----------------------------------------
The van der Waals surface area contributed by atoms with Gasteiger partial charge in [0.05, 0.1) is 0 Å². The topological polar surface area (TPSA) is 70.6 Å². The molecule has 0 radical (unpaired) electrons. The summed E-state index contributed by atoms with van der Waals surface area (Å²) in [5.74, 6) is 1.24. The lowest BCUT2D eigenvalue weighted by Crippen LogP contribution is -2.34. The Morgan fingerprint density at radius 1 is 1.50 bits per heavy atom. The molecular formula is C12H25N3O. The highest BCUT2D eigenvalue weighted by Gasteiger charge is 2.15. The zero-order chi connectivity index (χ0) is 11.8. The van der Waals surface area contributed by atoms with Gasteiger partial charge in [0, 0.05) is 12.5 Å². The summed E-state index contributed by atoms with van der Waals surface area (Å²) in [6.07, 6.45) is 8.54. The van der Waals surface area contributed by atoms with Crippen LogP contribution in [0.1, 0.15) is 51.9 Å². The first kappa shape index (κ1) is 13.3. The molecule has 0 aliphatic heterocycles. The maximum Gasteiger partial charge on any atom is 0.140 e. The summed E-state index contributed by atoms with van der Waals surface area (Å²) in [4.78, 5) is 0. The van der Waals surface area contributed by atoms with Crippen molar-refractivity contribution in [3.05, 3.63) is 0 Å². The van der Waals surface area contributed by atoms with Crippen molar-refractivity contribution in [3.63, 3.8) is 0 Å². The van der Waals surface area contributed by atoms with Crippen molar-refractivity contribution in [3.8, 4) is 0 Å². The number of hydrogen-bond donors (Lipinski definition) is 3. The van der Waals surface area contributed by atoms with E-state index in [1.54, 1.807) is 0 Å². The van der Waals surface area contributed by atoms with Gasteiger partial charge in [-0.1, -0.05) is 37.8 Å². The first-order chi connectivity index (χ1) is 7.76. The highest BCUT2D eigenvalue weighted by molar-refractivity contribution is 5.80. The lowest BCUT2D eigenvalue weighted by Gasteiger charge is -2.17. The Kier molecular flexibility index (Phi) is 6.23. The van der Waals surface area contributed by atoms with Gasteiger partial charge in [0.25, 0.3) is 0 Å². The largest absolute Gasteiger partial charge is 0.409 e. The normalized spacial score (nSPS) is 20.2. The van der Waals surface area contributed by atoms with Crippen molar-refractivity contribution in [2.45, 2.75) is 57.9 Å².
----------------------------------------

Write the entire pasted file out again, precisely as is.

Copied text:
The van der Waals surface area contributed by atoms with Gasteiger partial charge in [0.05, 0.1) is 0 Å². The topological polar surface area (TPSA) is 70.6 Å². The molecule has 0 radical (unpaired) electrons. The summed E-state index contributed by atoms with van der Waals surface area (Å²) in [5.74, 6) is 1.24. The lowest BCUT2D eigenvalue weighted by Crippen LogP contribution is -2.34. The Morgan fingerprint density at radius 1 is 1.50 bits per heavy atom. The molecular formula is C12H25N3O. The highest BCUT2D eigenvalue weighted by Gasteiger charge is 2.15. The zero-order chi connectivity index (χ0) is 11.8. The van der Waals surface area contributed by atoms with Gasteiger partial charge in [0, 0.05) is 12.5 Å². The summed E-state index contributed by atoms with van der Waals surface area (Å²) in [6.07, 6.45) is 8.54. The van der Waals surface area contributed by atoms with Crippen LogP contribution in [0.1, 0.15) is 51.9 Å². The first kappa shape index (κ1) is 13.3. The molecule has 0 aliphatic heterocycles. The maximum Gasteiger partial charge on any atom is 0.140 e. The summed E-state index contributed by atoms with van der Waals surface area (Å²) in [4.78, 5) is 0. The van der Waals surface area contributed by atoms with Crippen molar-refractivity contribution in [3.05, 3.63) is 0 Å². The van der Waals surface area contributed by atoms with Crippen molar-refractivity contribution in [3.63, 3.8) is 0 Å². The van der Waals surface area contributed by atoms with Crippen molar-refractivity contribution in [3.8, 4) is 0 Å². The number of hydrogen-bond donors (Lipinski definition) is 3. The van der Waals surface area contributed by atoms with E-state index in [1.54, 1.807) is 0 Å². The van der Waals surface area contributed by atoms with Gasteiger partial charge in [-0.1, -0.05) is 37.8 Å². The first-order chi connectivity index (χ1) is 7.76. The highest BCUT2D eigenvalue weighted by molar-refractivity contribution is 5.80. The lowest BCUT2D eigenvalue weighted by Gasteiger charge is -2.17. The Kier molecular flexibility index (Phi) is 6.23. The van der Waals surface area contributed by atoms with Gasteiger partial charge in [0.25, 0.3) is 0 Å². The largest absolute Gasteiger partial charge is 0.409 e. The normalized spacial score (nSPS) is 20.2. The van der Waals surface area contributed by atoms with Crippen molar-refractivity contribution in [2.45, 2.75) is 57.9 Å².